For those who donate appreciated capital gain property such as land to a CRT, you can get a charitable deduction based on IRS tables calculating the present value of your gift at the end of the term of the trust. The deduction can be used in the year you set up the CRT and any unused portion of the deduction can be carried forward up to five years.
Walt Mozdzer, a certified financial planner with Syverson Strege and Company in West Des Moines, Iowa, favors CRTs for his small business clients because of their flexibility. You can be your own trustee -- deciding when the asset in the CRT is sold and how the proceeds are invested. Also, you can set up how you want the income stream calculated and how it will be distributed.
You may receive income for life or, if you choose, a certain term of years (not to exceed 20). In fact, the income can be paid over your life, your spouse's life and even your children's and grandchildren's lives (although there will be a gift tax measurement if income is shared with a younger generation).
But there are some things to avoid: Don't make the income stream too high. You could end up cannibalizing the principal of the trust. The charity needs to end up with at least 10% of the original value, according to the actuarial calculations.
Don't tie up all your assets in a CRT. You may have different financial needs down the road and may want to sell some assets outside the trust to finance those needs.
You may change your mind on the charity you want to give to. With a CRT, the charity receiving the proceeds at the end of the trust can even be your own donor-advised fund (such as a family foundation) that a successor, such as a child, can manage.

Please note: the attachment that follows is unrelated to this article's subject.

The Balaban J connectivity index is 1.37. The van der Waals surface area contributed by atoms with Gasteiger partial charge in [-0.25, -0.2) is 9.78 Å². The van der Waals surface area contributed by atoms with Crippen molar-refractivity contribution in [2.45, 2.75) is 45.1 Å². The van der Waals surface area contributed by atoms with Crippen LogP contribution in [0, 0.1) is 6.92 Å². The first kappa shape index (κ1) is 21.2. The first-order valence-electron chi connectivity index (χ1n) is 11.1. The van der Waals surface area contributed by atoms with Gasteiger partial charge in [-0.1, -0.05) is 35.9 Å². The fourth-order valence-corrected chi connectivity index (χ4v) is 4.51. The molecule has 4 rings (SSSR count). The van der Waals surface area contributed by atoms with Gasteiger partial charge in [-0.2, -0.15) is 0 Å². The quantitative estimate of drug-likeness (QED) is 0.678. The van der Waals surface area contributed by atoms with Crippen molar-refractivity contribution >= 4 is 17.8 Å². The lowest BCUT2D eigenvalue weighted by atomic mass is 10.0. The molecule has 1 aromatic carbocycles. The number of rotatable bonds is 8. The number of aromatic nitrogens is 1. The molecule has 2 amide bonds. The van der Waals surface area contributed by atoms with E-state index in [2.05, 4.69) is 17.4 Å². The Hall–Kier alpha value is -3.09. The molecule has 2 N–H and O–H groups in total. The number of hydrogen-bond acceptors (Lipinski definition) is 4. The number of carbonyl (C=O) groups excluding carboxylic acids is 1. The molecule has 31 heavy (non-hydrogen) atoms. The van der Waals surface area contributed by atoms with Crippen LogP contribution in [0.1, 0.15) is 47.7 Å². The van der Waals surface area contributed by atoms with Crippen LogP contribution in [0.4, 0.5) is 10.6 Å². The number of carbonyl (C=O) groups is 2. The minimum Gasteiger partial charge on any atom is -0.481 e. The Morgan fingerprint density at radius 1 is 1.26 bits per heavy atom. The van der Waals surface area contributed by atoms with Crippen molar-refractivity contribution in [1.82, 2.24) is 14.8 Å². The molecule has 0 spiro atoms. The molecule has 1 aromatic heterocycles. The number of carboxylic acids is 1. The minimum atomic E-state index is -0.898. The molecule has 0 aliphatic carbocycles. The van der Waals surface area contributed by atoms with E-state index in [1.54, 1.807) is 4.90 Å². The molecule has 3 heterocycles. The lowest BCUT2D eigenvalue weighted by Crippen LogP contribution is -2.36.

Be careful how you design the income stream. "One of our clients came to us after he had set up an income-only CRT. He only got income based on the investment in the trust. When interest rates dropped, he got almost nothing," explained Mozdzer. "Unfortunately, we couldn't help him because the trust was already set up. It would have been better to fix a flat 6% return per year when the trust was first established. Or, if you want an inflation hedge, you could set it up as a fixed percent of asset value in the trust and as the asset value increases, the payout would increase."
It's important to get good advice. Find out how many Charitable Remainder Trusts your adviser has put together. Does he or she just use a boiler-plate form or explain all the options available to you?
"It was a relatively painless process," said Charlie Gilbert. "Our adviser made the process understandable and laid out all the options. We set up the CRT with our attorney, financial planner and us, so it felt like we were true partners in planning for retirement, producing a legacy for our children and creating a vehicle to support our local community in the future."
For more help:
DTN's on-going Senior Partners series examines the financial, legal and emotional hurdles families face as they transition farm ownership from the senior to junior partners. To read other features in the package go to DTN/The Progressive Farmer In-Depth site at http://www.dtn.com/…
DTN University's "Pass It On!," with Andy Biebl and Nick Houle's two-hour, pre-recorded webinar, offers in-depth tax solutions to ease senior partners' retirement. Case studies apply to those transitioning with on-farm heirs and those without. Registration of $85 includes course materials and repeat access to the online course. http://www.dtn.com/…